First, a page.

"Half the breweries in Ballard are buddies of mine. And, I thought I could be the thirteenth brewery in Ballard, or the only one on the island. That's when my dad got involved," explained Russell Everett, who grew up here on the island. "It's a family business."

Although the brewery is only two years old, Russell began brewing beer long before that. "I started home brewing in my dingy college basement in 2001," said Russell about his first brewing experiences during his undergraduate studies at the University of Washington. "My then girlfriend, now wife of nearly a decade, made a terrible mistake and got my college roommate and I a Mr. Beer Kit," said Russell. "We made horrible basement beer in our horrible basement apartment. It was atrocious."

 


"So about a year later I thought what if I actually got some real equipment and proper know-how and started brewing that way? Those beers came out great."

The beers have only been getting better. Russell has been entering Bainbridge Brewery beers into the Washington Beer Awards since they opened. This year their Belgian Blonde won gold in the Belgian Ales category and their Eagle Harbor IPA took silver, beating 42 other IPAs made in the state.
With so much growth the future for the brewery is bright. Production is way up and Russell recently made the decision to sign up with a distributor. Now, instead of spending full workdays delivering kegs across the Puget Sound region, Russell and his crew can spend more time on Bainbridge.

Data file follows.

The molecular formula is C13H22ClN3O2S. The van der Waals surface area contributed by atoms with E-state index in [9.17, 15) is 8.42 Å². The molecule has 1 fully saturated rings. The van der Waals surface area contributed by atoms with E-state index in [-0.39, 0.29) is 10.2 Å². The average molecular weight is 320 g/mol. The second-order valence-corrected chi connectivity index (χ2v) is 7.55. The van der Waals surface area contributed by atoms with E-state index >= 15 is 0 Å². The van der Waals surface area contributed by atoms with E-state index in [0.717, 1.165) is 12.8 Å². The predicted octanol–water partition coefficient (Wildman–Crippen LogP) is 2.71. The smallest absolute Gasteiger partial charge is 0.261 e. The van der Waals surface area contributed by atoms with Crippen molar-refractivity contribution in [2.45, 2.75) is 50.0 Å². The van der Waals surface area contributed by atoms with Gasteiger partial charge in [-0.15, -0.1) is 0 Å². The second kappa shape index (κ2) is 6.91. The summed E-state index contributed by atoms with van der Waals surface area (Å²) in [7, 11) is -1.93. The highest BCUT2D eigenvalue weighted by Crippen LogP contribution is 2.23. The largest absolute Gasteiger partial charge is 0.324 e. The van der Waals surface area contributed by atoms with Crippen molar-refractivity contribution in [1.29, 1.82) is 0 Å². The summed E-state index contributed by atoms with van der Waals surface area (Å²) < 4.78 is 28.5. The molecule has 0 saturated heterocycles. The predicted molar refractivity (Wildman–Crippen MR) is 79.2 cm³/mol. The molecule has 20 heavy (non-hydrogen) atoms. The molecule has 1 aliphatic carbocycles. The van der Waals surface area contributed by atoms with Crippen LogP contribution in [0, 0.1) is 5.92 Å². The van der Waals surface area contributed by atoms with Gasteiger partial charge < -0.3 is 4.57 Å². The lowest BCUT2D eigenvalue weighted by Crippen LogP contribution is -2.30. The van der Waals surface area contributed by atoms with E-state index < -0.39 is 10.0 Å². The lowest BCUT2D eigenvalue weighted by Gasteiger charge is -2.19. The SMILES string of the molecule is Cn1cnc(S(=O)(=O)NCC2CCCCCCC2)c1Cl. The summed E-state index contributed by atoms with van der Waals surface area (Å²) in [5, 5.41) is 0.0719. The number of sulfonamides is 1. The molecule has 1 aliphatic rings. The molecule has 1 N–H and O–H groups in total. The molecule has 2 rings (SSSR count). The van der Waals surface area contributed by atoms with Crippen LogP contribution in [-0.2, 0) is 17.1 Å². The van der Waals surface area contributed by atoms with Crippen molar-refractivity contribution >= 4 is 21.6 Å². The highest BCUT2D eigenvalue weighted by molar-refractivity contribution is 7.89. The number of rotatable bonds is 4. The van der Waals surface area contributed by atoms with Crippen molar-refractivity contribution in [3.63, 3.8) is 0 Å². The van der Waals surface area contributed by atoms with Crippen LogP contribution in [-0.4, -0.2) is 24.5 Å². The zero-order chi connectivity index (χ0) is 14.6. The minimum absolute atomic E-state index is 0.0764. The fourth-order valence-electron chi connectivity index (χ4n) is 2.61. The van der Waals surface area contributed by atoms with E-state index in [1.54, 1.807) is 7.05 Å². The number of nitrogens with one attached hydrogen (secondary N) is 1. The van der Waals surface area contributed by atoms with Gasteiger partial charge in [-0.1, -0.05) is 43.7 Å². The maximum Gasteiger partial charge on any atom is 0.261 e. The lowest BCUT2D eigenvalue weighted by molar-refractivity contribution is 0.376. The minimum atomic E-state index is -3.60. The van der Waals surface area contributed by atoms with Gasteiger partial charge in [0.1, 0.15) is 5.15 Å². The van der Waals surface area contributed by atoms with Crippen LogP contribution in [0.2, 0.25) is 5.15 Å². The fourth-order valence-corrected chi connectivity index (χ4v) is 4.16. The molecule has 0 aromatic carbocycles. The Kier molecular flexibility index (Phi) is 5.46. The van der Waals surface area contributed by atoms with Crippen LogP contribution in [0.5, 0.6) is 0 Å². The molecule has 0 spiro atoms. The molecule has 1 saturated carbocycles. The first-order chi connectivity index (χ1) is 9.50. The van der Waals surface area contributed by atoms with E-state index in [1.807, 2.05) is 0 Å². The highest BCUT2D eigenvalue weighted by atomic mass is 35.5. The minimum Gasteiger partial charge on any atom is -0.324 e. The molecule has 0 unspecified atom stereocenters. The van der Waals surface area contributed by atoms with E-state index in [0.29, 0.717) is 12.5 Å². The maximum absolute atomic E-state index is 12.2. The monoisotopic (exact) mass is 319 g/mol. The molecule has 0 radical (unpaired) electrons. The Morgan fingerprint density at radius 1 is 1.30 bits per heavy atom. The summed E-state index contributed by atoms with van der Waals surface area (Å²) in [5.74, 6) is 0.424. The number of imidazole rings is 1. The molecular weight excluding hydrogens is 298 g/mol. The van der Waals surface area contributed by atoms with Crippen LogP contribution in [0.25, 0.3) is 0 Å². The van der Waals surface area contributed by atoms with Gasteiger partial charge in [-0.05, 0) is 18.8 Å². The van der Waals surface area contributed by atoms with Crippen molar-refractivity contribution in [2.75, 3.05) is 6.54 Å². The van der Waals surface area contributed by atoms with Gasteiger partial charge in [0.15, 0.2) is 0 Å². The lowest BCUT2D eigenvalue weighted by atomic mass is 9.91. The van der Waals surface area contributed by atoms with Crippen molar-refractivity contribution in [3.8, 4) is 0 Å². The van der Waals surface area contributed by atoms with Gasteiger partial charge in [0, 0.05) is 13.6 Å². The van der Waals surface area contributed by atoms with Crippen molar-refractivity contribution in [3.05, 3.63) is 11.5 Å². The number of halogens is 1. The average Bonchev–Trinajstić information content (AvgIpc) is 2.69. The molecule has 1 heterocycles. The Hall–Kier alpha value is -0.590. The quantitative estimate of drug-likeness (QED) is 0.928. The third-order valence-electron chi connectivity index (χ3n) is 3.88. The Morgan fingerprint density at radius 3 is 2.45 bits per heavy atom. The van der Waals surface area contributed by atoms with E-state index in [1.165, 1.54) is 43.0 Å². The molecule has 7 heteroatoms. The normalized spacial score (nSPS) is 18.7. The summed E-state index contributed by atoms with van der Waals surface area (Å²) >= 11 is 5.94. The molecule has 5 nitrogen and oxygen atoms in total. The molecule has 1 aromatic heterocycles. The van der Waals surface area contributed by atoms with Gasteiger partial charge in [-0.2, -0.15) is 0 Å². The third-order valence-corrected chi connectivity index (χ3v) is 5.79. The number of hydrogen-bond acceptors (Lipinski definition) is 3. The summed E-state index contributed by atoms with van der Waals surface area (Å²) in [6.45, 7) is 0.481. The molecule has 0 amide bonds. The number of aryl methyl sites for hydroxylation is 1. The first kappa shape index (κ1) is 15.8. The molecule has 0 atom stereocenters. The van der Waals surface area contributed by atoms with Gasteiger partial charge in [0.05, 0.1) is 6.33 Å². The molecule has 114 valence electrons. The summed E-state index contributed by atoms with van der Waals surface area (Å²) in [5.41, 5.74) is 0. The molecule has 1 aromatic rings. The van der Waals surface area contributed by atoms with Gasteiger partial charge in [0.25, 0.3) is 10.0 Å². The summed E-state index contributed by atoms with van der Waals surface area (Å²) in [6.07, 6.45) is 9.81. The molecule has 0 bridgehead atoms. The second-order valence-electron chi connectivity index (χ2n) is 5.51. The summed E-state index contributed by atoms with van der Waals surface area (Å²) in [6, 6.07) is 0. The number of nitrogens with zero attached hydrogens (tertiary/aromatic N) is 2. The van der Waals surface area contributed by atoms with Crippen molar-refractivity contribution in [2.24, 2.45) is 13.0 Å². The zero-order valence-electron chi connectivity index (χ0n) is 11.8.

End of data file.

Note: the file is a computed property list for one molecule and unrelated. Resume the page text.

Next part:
Next, Russell is interested in bottling his beer, but will need a lot more space to do that. "There is a lack of industrial space on the island that is suitable for us so it's tricky, but we're doing the best with what we've got."

Russell plans on keeping the brewery and the tasting room local. So whether you're enjoying a Puget Sound Giant Hoptopus IPA here on the island or a Battle Point Stout down in Vancouver Washington, Bainbridge Brewery is dedicated to bringing good beer, and a little bit of Bainbridge, to every customer.

Contributed by Liz Pleasant

 

Bainbridge Island's
Puget Sound
Naval Academy

Little is left of Bainbridge Island's Puget Sound Naval Academy. The academy was housed in the stuctures that now house Messenger House, an elder care facility. The facility began in 1906 as Chataquas Resort community. It was later purchased by Frank Moran – son of Robert Moran, a shipbuilder and former Mayor of Seattle. It became the Moran School in 1914 and for two decades it educated the sons of Seatlle's leading families. After falling into financial straits during the Great Depression, the school was purchased by Joseph A. Hill, for back taxes amounting to $5,000. Hill opened the Puget Sound Naval Academy there in 1939 and stood as its first president in addition to Hill Military Academy in Porland, Oregon. The Bainbridge school lasted until 1951 preparing young men for leadership positions in the U.S. Navy and Coast Guard.

Predating the Messenger House Care Center founded in 1960, the buildings became the Stonehall Rehabilitative Center, advertising salt air and physical therapy for those with crippling diseases. While Messenger house occupies much of the remaining structures, the four-story theater building has been left for the most part un-occupied. It has fallen into disrepair. In 2010, the Washington Trust for Historic Preservation listed the building as one of the "10 Most Endangered Historic Properties for 2010."



EPILOGUE

Across the few miles of Puget Sound lay the Seattle skyline, poking into low-lying clouds, the old Smith Tower now no longer the tallest building. Ahead the road rose away from the beach front, twisting sharply to the left. […]

He rounded the bend, as if it were yesterday, instantly recognizing the surroundings. […]